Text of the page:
Three panelists spoke to the value of multicultural outreach (L-R)
  • Steve Sneed, the Managing Artistic Director of Cultural Programs at Seattle Center
  • Lauri Jordana, founder and principal of Conexión Marketing
  • Chris Nishiwaki, Communications Director for Sound Mental Health.

What are ‘cultural communities’?
Throughout the event, panelists referred to diverse ethnic, racial and generational audiences as cultural communities. This term helps professionals understand that the multicultural discussion is not just about racial demographics, but reaches out to the diverse populations of:
  • Women
  • Youth
  • Seniors
  • People with disabilities,
  • Veterans
  • Religious sectors and
  • Many other groups that should be represented in multicultural campaigns.
Panelists urged participants to learn multicultural terminology. As communicators, it will be necessary to make sure that everyone understands what we mean when we say ‘diversity’.

Everything we’ve been taught as PR professionals applies to communities of culture.
  • Practitioners must build relationships by establishing trust.
  • When working with cultural communities, organizations and entities that want to collaborate must be willing to offer honest and open conversation.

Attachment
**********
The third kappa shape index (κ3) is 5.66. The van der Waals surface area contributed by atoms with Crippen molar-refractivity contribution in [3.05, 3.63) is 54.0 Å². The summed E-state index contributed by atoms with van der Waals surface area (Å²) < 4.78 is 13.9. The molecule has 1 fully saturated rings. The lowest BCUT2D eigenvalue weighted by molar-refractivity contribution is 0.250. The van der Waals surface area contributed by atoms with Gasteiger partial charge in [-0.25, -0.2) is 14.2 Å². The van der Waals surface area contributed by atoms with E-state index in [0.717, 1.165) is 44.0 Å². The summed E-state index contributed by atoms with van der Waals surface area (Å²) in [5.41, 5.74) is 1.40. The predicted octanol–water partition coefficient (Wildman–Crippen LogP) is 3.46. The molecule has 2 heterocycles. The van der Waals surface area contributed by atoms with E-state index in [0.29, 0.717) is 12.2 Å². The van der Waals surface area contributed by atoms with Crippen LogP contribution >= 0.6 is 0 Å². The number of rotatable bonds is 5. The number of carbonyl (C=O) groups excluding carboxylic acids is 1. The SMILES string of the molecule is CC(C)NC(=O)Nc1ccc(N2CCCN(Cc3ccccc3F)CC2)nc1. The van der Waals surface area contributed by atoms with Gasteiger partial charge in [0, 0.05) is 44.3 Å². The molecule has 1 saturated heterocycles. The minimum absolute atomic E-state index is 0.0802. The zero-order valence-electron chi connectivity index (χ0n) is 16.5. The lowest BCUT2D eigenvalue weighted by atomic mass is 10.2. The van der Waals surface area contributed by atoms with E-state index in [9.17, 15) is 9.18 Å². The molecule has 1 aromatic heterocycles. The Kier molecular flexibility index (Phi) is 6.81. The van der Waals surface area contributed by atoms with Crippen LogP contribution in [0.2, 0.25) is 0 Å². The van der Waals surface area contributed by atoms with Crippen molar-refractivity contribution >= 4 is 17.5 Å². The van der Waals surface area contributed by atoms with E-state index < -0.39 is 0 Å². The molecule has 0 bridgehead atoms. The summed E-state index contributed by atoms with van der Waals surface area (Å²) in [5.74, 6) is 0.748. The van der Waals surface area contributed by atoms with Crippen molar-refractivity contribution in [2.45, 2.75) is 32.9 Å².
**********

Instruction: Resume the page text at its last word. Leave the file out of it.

• Panelists encouraged participants to create and hold focus groups to listen to what people are saying; allowing the community to lead campaign efforts.
Language is important.
“So often we see companies who have put together a piece by cutting corners,” Lauri Jordana said. “They’ll know.”

Be willing to invest in professional translation to assure that your message is conveyed accurately and powerfully. There are several professional organizations that offer this service in Seattle.

Multicultural campaigns are not about ethnicity and the media outlet; they’re about the demographic and the media outlet.

Professionals must understand the demographics of a target audience and how those demographics use specific media.

“Fundamentally, the communities of color are no different from the rest of the population,” Chris Nishiwaki said. “There are publications that celebrate diverse audiences every day of the year. If you’re pitching to the ethnic press, every day is awareness month.”